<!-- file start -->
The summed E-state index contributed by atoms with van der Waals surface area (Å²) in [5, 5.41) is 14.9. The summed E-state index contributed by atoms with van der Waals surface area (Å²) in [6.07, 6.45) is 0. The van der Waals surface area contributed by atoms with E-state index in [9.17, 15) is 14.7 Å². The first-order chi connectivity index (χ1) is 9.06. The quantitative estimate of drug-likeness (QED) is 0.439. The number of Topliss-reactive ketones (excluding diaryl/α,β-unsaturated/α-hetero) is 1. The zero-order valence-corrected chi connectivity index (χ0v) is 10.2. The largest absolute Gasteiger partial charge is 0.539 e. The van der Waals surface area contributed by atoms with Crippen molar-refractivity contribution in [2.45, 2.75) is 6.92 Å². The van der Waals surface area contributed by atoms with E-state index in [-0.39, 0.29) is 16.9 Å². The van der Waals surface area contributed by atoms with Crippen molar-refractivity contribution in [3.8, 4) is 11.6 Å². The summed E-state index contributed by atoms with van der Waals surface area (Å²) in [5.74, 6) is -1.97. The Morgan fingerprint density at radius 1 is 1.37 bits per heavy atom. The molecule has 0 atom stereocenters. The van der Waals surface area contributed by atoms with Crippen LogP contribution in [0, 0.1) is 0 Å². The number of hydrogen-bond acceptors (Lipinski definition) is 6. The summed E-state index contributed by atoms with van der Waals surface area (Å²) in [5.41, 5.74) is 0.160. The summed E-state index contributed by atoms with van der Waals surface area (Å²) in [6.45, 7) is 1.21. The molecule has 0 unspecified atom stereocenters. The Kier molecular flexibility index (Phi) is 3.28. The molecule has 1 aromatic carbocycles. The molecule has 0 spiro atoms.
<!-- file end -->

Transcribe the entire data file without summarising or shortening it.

The summed E-state index contributed by atoms with van der Waals surface area (Å²) in [5, 5.41) is 14.9. The summed E-state index contributed by atoms with van der Waals surface area (Å²) in [6.07, 6.45) is 0. The van der Waals surface area contributed by atoms with E-state index in [9.17, 15) is 14.7 Å². The first-order chi connectivity index (χ1) is 9.06. The quantitative estimate of drug-likeness (QED) is 0.439. The number of Topliss-reactive ketones (excluding diaryl/α,β-unsaturated/α-hetero) is 1. The zero-order valence-corrected chi connectivity index (χ0v) is 10.2. The largest absolute Gasteiger partial charge is 0.539 e. The van der Waals surface area contributed by atoms with Crippen molar-refractivity contribution in [2.45, 2.75) is 6.92 Å². The van der Waals surface area contributed by atoms with E-state index in [-0.39, 0.29) is 16.9 Å². The van der Waals surface area contributed by atoms with Crippen molar-refractivity contribution in [3.8, 4) is 11.6 Å². The summed E-state index contributed by atoms with van der Waals surface area (Å²) in [5.74, 6) is -1.97. The Morgan fingerprint density at radius 1 is 1.37 bits per heavy atom. The molecule has 0 atom stereocenters. The van der Waals surface area contributed by atoms with Crippen LogP contribution in [0, 0.1) is 0 Å². The number of hydrogen-bond acceptors (Lipinski definition) is 6. The summed E-state index contributed by atoms with van der Waals surface area (Å²) in [5.41, 5.74) is 0.160. The summed E-state index contributed by atoms with van der Waals surface area (Å²) in [6.45, 7) is 1.21. The molecule has 0 unspecified atom stereocenters. The Kier molecular flexibility index (Phi) is 3.28. The molecule has 1 aromatic carbocycles. The molecule has 0 spiro atoms.